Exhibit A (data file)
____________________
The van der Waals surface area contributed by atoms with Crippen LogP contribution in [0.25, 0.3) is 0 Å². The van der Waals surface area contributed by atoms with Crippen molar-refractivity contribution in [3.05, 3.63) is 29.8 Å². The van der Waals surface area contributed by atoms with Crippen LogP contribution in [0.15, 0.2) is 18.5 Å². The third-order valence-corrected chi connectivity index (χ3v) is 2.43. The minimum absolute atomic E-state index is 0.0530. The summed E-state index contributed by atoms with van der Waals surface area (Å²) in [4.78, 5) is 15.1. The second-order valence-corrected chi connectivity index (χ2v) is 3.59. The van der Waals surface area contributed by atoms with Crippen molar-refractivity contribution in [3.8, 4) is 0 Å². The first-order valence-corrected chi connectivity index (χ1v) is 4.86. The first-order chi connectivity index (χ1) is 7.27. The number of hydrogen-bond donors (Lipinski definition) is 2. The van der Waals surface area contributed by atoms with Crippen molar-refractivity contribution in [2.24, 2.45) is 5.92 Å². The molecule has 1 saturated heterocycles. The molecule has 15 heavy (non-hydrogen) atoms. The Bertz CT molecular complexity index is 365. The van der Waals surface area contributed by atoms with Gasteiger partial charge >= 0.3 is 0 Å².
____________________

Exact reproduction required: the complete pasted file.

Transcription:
The van der Waals surface area contributed by atoms with Crippen LogP contribution in [0.25, 0.3) is 0 Å². The van der Waals surface area contributed by atoms with Crippen molar-refractivity contribution in [3.05, 3.63) is 29.8 Å². The van der Waals surface area contributed by atoms with Crippen LogP contribution in [0.15, 0.2) is 18.5 Å². The third-order valence-corrected chi connectivity index (χ3v) is 2.43. The minimum absolute atomic E-state index is 0.0530. The summed E-state index contributed by atoms with van der Waals surface area (Å²) in [4.78, 5) is 15.1. The second-order valence-corrected chi connectivity index (χ2v) is 3.59. The van der Waals surface area contributed by atoms with Crippen molar-refractivity contribution in [3.8, 4) is 0 Å². The first-order valence-corrected chi connectivity index (χ1v) is 4.86. The first-order chi connectivity index (χ1) is 7.27. The number of hydrogen-bond donors (Lipinski definition) is 2. The van der Waals surface area contributed by atoms with Crippen molar-refractivity contribution in [2.24, 2.45) is 5.92 Å². The molecule has 1 saturated heterocycles. The molecule has 15 heavy (non-hydrogen) atoms. The Bertz CT molecular complexity index is 365. The van der Waals surface area contributed by atoms with Gasteiger partial charge >= 0.3 is 0 Å².